I'm a master gardener.  Does it seem like I have trouble understanding permaculture?

But I thought my master gardener instructor was excellent.  I think that could make an enormous difference.



 
Kelda Miller
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Oh yeah, I hear you. And I've heard that there's all sorts of good stuff in the program. And the director of this county's program seems pretty cool.

But then that's what confused me about not getting accepted.

During the interview, people were Obviously impressed at my whole gardening situation. I felt like they liked it, not like they didn't want me around.
 
paul wheaton
master steward
Posts: 21347
Location: missoula, montana (zone 4)
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Maybe you can ask:  "please help me to understand how I might have a better chance of getting into the program next year."

 
Susan Monroe
Posts: 1093
Location: Western WA
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Why not write a brief note to that director of your county's program and ask why you weren't accepted?

Since you've been turned down twice, why not ask if your 'organic tendencies' are the problem?

Sue
 
Leah Sattler
Posts: 2603
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sue is right! they should at least have the courtesy of telling why. if not then you need to ask your self why you really want to be a part of it. I am a bit biased though. I have always found these types of organizations to be cumbersome and annoying, obnoxiously political, and inneffective. just social groups really.  I never really wished to be a part of them so....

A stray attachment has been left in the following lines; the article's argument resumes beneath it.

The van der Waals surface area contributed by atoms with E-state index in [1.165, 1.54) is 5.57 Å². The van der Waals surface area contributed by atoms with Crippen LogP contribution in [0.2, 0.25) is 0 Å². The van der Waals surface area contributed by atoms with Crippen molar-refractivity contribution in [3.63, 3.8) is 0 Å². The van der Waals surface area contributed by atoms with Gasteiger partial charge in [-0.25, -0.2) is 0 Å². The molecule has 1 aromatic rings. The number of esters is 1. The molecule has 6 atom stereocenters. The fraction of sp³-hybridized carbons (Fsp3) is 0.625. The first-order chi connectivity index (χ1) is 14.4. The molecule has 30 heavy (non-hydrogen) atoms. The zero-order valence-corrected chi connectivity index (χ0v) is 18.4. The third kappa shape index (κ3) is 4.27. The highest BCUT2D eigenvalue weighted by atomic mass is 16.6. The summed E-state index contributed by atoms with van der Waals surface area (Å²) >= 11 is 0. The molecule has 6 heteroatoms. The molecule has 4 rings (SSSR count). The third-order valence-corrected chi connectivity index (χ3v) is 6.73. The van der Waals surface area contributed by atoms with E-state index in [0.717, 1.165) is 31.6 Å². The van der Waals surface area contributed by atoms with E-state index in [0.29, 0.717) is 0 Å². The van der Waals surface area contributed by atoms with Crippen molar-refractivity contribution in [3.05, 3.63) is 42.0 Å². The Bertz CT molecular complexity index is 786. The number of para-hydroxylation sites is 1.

paul wheaton
master steward
Posts: 21347
Location: missoula, montana (zone 4)
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I think if I were the extension agent and somebody told me that I owe them an explanation, I would worry about getting sued or getting protesters or something.

And if somebody said "I really want to take your course, what might I do over the next 365 days that could improve my chances for next year?" - I think that would get an explanation.



 
Susan Monroe
Posts: 1093
Location: Western WA
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Several years ago, I met a woman who had recently taken the MG course and was working in a nursery.  I asked what kind of things they taught, and her answer was, "They teach you where to look up the answers to the questions".

Would that be an accurate description?

Sue
 
Jocelyn Campbell
steward
Posts: 4029
Location: Missoula, MT
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I am knowingly a "Polyanna" at times. I like living my life thinking the best of others; I'm happier for it. Now, this could be one of those times where I'm completely, completely off, but could it be they simply ran out of room both times you applied? Maybe the two interviews were because they had one spot left and five or ten folks vying for it, and they wanted to choose the best candidate. Maybe they realized you were too good for their program, already doing so many, many good things in the community, that they felt their time and efforts were better spent bringing someone newer or borderline into the fold.